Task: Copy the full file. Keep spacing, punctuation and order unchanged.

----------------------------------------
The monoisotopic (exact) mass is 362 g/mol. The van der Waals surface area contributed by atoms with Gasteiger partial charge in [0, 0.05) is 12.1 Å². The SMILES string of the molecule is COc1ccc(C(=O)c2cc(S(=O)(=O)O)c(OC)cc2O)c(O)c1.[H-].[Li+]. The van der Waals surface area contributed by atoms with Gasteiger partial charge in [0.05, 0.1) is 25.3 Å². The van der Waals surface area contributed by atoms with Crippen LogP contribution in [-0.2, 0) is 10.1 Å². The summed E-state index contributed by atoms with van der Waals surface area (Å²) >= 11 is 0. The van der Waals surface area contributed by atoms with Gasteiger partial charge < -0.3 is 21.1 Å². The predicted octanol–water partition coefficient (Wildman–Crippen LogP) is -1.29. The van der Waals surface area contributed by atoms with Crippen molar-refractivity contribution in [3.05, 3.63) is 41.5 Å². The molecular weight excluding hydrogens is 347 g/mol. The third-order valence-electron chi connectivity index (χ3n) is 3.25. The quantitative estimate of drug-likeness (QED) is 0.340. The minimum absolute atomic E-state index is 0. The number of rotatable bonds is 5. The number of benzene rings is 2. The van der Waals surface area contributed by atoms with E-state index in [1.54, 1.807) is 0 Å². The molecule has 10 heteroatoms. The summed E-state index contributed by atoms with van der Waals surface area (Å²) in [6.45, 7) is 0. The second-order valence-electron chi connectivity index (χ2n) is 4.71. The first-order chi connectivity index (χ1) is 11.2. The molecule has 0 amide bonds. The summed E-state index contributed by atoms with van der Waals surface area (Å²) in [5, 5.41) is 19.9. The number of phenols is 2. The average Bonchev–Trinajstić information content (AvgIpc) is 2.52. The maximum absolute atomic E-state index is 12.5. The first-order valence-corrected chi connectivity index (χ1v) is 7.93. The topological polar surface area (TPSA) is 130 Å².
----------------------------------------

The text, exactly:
The monoisotopic (exact) mass is 362 g/mol. The van der Waals surface area contributed by atoms with Gasteiger partial charge in [0, 0.05) is 12.1 Å². The SMILES string of the molecule is COc1ccc(C(=O)c2cc(S(=O)(=O)O)c(OC)cc2O)c(O)c1.[H-].[Li+]. The van der Waals surface area contributed by atoms with Gasteiger partial charge in [0.05, 0.1) is 25.3 Å². The van der Waals surface area contributed by atoms with Crippen LogP contribution in [-0.2, 0) is 10.1 Å². The summed E-state index contributed by atoms with van der Waals surface area (Å²) >= 11 is 0. The van der Waals surface area contributed by atoms with Gasteiger partial charge < -0.3 is 21.1 Å². The predicted octanol–water partition coefficient (Wildman–Crippen LogP) is -1.29. The van der Waals surface area contributed by atoms with Crippen molar-refractivity contribution in [3.05, 3.63) is 41.5 Å². The molecular weight excluding hydrogens is 347 g/mol. The third-order valence-electron chi connectivity index (χ3n) is 3.25. The quantitative estimate of drug-likeness (QED) is 0.340. The minimum absolute atomic E-state index is 0. The number of rotatable bonds is 5. The number of benzene rings is 2. The van der Waals surface area contributed by atoms with E-state index in [1.54, 1.807) is 0 Å². The molecule has 10 heteroatoms. The summed E-state index contributed by atoms with van der Waals surface area (Å²) in [6.45, 7) is 0. The second-order valence-electron chi connectivity index (χ2n) is 4.71. The first-order chi connectivity index (χ1) is 11.2. The molecule has 0 amide bonds. The summed E-state index contributed by atoms with van der Waals surface area (Å²) in [5, 5.41) is 19.9. The number of phenols is 2. The average Bonchev–Trinajstić information content (AvgIpc) is 2.52. The maximum absolute atomic E-state index is 12.5. The first-order valence-corrected chi connectivity index (χ1v) is 7.93. The topological polar surface area (TPSA) is 130 Å².